Monthly Archives: January 2013

Crisis, Money and Capital in 1861-63.

From crisis and its relation to the commodity and money, Marx then moves to capital: But now the further development of the potential CRISIS has to be traced — the real crisis can only be educed from the real movement … Continue reading

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Crisis and Money in 1861-63

Marx’s discussion of crisis then moves from the fundamental contradiction in the commodity to money: the crisis in its second form is the function of money as a means of payment, in which money has 2 different functions and figures … Continue reading

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Crisis in 1861-63 IV

Another note on how crises arise from the fundamental conditions of the capitalist social form. From what I recall Heinrich identifies the following in his introduction to capital and his comments on the crisis: The general, abstract possibility of crisis … Continue reading

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Crisis in 1861-63 III

There’s quite a few interesting passages in the 1861-63 Manuscripts outlining how crisis is endemic to the specifically capitalist form of social labour. One of the reasons is neatly outlined in the following: The possibility of crisis, which became apparent … Continue reading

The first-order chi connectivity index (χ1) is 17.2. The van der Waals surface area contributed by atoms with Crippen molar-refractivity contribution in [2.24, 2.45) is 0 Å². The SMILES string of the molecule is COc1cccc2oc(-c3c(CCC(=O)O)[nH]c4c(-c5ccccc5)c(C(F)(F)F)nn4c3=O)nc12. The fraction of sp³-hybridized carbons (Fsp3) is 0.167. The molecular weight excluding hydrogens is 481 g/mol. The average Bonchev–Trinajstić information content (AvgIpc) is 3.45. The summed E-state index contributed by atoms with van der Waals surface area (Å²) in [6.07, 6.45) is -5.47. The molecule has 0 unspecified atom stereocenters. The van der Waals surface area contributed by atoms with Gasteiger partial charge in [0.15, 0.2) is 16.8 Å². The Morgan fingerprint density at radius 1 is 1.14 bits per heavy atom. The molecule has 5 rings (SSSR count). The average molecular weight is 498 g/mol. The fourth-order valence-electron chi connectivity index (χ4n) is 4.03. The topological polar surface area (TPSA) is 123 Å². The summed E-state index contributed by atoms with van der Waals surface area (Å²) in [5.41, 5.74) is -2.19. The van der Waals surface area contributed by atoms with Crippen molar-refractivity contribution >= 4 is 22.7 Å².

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Crisis in 1861-63 II

Also prescient: In the crises of the world market, the contradictions and antagonisms of bourgeois production are strikingly revealed. Instead of investigating the nature of the conflicting elements which erupt in the catastrophe, the apologists content themselves with denying the … Continue reading

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Crisis in 1861-63.

Rather prescient I reckon: When speaking of the destruction of capital through crises, one must distinguish between two factors. In so far as the reproduction process is checked and the labour process is restricted or in some instances is completely … Continue reading

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Marx Contra Subjective Theories of Value.

A good quote that I’m surprised I haven’t seen to criticize the old chestnut that the labour theory of value was superseded by modern economic theories: It must never be forgotten, that in capitalist production what matters is not theimmediate … Continue reading

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